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Easy MySQL replication with hotbackups

Submitted by saylinux on Tue, 05/15/2012 - 14:33

 

 

Setting up replication in MySQL is something we need to do quite often. Slaves die, replication fails, or tables and data get out of sync. Whenever we build a slave, we must start with a snapshot of all the data from the master database.

MySQLdump is the tried and true method of doing this, however it requires that we lock all the tables in the database. If we’re dumping a large database, this could be a significant period, where no writing can happen to our database for the duration of the backup. For many environments read-only is still an outage.

Enter hotbackups to the rescue. Percona comes with a tool that allows you to perform hotbackups of a running MySQL database, with no blocking. It’s able to do this because of Innodb & multi-version concurrency control (MVCC). Luckily we don’t need to dig into the guts to enjoy the benefits of this great technology.

Here’s a quick step-by-step guide to using xtrabackup to create a slave.

1. Install xtrabackup

If you don’t have any Percona software already on your server, don’t worry. You don’t need to use the Percona distribution to use xtrabackup. But you will need their repository installed. Here’s how:

$ rpm -Uhv http://www.percona.com/downloads/percona-release/percona-release-0.0-1.x86_64.rpm

From there simply install xtrabackup:

$ yum install -y xtrabackup

2. Snapshot master datadir

The innobackupex utility comes with xtrabackup, and does the heavy lifting. So we can just use that to perform the backup.

$ innobackupex /data/backup/

Now we’ll see a new directory created inside /data/backup which looks something like this:

/data/backup/2012-04-08_04-36-15/

3. Apply binary logs

The backup which xtrabackup created above is of the current state of the database. However there are transactions which are incomplete, and others which have not been flushed to their datafiles. In other words the backup as-is would be similar to a datadir if your database crashed. Some additional transactions must still be applied.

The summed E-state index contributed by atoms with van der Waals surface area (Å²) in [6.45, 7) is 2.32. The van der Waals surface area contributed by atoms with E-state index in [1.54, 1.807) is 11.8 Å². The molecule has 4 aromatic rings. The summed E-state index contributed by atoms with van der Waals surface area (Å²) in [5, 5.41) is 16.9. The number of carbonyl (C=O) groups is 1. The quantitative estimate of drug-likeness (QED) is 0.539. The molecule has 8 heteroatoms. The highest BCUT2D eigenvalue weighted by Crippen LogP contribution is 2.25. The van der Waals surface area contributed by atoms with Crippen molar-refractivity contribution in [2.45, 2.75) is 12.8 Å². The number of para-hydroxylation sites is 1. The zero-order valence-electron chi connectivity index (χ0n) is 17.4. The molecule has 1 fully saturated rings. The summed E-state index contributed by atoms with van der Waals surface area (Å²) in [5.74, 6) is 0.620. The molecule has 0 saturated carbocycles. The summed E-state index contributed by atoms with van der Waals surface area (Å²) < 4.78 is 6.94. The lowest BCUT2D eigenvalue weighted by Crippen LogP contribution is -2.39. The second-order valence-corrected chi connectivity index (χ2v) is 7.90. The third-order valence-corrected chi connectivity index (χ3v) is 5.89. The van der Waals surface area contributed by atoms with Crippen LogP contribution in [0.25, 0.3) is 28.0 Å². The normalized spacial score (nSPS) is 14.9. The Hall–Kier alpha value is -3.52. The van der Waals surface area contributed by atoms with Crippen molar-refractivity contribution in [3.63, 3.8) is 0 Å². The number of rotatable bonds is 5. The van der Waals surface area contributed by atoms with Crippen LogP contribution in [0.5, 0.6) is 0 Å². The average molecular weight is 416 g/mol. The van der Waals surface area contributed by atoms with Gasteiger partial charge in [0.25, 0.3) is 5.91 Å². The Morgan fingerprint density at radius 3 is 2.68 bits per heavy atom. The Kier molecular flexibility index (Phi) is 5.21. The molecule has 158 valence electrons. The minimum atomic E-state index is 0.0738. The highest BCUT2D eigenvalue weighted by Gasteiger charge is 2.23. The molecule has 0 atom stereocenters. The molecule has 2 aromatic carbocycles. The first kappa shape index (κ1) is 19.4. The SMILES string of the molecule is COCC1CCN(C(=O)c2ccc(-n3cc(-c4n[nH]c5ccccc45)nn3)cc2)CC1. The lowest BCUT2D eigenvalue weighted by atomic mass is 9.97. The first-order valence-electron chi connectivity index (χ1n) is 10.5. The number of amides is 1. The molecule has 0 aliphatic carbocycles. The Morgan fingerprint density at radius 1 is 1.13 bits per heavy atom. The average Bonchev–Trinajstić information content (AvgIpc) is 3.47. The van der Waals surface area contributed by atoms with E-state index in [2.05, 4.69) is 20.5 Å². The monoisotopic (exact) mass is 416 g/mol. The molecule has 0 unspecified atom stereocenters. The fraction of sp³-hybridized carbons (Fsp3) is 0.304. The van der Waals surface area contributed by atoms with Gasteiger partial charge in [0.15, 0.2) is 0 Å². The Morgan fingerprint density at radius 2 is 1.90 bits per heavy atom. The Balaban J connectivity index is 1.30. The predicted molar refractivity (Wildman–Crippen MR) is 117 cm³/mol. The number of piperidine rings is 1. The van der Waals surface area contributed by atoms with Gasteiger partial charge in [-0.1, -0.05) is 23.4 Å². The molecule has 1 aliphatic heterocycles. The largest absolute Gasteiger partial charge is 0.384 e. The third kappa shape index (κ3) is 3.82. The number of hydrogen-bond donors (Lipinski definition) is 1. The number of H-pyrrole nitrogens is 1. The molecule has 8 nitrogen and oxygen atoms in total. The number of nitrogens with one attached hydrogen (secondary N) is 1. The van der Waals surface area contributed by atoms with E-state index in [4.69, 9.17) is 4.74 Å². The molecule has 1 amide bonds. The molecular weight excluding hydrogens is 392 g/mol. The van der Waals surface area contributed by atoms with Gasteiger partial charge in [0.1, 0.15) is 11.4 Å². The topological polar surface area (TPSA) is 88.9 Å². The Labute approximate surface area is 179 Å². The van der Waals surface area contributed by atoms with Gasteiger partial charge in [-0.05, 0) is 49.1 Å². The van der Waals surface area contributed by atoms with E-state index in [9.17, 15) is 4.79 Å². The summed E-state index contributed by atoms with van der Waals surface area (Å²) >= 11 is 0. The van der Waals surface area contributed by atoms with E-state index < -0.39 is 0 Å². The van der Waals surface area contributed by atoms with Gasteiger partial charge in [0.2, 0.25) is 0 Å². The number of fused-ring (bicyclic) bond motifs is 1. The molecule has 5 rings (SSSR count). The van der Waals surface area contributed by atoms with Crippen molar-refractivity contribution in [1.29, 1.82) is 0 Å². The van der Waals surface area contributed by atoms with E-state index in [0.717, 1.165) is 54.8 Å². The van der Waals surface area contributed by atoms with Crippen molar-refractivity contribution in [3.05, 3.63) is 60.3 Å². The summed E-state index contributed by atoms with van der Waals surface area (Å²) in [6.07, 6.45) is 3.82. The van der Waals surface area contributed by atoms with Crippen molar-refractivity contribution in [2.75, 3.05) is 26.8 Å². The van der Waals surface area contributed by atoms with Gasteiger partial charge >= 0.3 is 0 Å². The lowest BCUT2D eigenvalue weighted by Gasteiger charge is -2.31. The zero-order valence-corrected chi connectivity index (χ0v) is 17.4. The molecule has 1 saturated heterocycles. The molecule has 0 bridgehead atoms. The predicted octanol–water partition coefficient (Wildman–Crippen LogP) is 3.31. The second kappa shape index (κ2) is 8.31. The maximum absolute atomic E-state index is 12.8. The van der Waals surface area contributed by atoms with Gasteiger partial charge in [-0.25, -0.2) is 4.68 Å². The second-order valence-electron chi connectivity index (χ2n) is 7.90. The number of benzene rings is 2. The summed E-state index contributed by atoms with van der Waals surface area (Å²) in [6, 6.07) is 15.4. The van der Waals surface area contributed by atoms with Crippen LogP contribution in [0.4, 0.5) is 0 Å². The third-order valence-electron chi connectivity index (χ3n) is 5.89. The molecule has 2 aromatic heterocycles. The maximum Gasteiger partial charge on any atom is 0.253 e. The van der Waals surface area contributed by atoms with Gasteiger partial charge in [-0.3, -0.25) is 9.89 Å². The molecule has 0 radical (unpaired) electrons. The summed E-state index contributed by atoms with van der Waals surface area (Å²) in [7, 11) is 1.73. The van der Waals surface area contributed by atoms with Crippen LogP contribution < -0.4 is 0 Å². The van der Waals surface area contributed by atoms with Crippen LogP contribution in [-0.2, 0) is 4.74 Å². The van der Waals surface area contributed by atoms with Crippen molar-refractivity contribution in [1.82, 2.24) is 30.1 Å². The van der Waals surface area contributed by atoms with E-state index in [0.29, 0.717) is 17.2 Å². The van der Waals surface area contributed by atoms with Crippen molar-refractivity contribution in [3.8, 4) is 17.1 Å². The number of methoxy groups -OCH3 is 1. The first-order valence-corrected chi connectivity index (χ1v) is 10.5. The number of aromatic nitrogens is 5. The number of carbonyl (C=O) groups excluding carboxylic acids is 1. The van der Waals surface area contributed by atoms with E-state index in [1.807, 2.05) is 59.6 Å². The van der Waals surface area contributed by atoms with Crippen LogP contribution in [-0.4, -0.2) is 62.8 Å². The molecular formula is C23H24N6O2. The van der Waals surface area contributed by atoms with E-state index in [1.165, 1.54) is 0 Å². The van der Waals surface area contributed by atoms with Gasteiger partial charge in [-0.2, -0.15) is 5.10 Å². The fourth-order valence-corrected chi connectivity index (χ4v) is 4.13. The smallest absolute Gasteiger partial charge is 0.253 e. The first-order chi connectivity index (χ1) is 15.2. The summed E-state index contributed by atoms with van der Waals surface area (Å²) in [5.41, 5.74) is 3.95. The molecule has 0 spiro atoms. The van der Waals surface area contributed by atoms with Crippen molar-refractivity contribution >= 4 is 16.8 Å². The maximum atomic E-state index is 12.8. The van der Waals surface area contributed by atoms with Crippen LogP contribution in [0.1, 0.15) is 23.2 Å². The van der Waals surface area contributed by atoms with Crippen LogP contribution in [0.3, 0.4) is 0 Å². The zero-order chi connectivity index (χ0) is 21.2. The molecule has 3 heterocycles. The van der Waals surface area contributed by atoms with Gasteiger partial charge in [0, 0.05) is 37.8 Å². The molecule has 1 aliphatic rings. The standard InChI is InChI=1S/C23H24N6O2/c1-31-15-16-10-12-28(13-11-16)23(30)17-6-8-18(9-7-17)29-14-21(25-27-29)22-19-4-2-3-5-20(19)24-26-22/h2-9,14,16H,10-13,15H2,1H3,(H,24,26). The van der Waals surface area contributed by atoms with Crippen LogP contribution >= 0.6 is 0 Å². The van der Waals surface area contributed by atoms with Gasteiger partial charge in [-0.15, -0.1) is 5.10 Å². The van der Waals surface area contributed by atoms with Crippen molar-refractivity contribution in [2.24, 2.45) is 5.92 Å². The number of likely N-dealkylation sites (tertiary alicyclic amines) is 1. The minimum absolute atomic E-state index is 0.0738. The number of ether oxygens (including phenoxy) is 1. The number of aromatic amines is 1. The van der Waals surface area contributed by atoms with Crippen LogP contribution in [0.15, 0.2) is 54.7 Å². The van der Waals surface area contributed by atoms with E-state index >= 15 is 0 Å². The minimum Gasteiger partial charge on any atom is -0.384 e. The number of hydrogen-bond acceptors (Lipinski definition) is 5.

To apply those changes, use the following command on the backup directory you created above:

$ innobackupex --apply-log /data/mysql/backup/2012-04-08_04-36-15/
4. Copy to slave
$ scp -r /data/mysql/backup/2012-04-08_04-36-15 root@newslave:/data/
5. Stop MySQL
$ /etc/init.d/mysql stop

6. Swap datadir

$ cd /data$ mv mysql mysql_old$ mv 2012-04-08_04-36-15 mysql

7. Adjust my.cnf parameters

At minimum you need to set the server_id to a unique value. The IP address with the periods removed can make a good server_id.

 8. Start MySQL

$ /etc/init.d/mysql start

 9. Point to master & start the slave

One very nice thing about xtrabackup is that it automatically captures the master info, so we’ll easily be able to find out the current log file & log position! That’s a very nice feature.

Find out where the slave should start from:

$ cat /data/mysql/xtrabackup_binlog_infolog_bin.000027 2973624

Now tell MySQL where the new master is:

mysql> change master to-> master_user=’rep’,-> master_password=’rep’,

 

-> master_host=’10.20.30.40′,

-> master_log_file=’log_bin.000027′,

-> master_log_pos= 2973624;

Now start the slave:

mysql> start slave;

Lastly verify that it is running properly:

mysql> show slave status\G;

You should see the following:

Slave_IO_Running: YesSlave_SQL_Running: Yes

10. Test Replication

Once you have replication up and running, you should test it as well. I like to keep a test table installed in the test schema for this purpose. Then you can test as follows:

master> insert into sean_test values ('xtrabackup is a great way to create a slave with MySQL');

Then verify that you see that row on your new slave:

slave> select * from sean_test;

Once you’ve used xtrabackup a few times, I’m sure you’ll be converted. It makes building a slave much simpler in MySQL. It captures the file & position for you and what’s more there is no dump file to apply – which typically takes a lot of time too! All in all the tool makes you more efficient, and allows you to snapshot slaves anytime you like.

Now that you have replication working, you should add the icing to the cake. MySQL’s statement based replication is powerful, but even when it’s not throwing errors, the databases can get silently out of sync. In a future article we’ll discuss how to bulletproof your replication setup with a tool that performs checksums on your tables. That will give you professional enterprise class data protection in MySQL.

 

 

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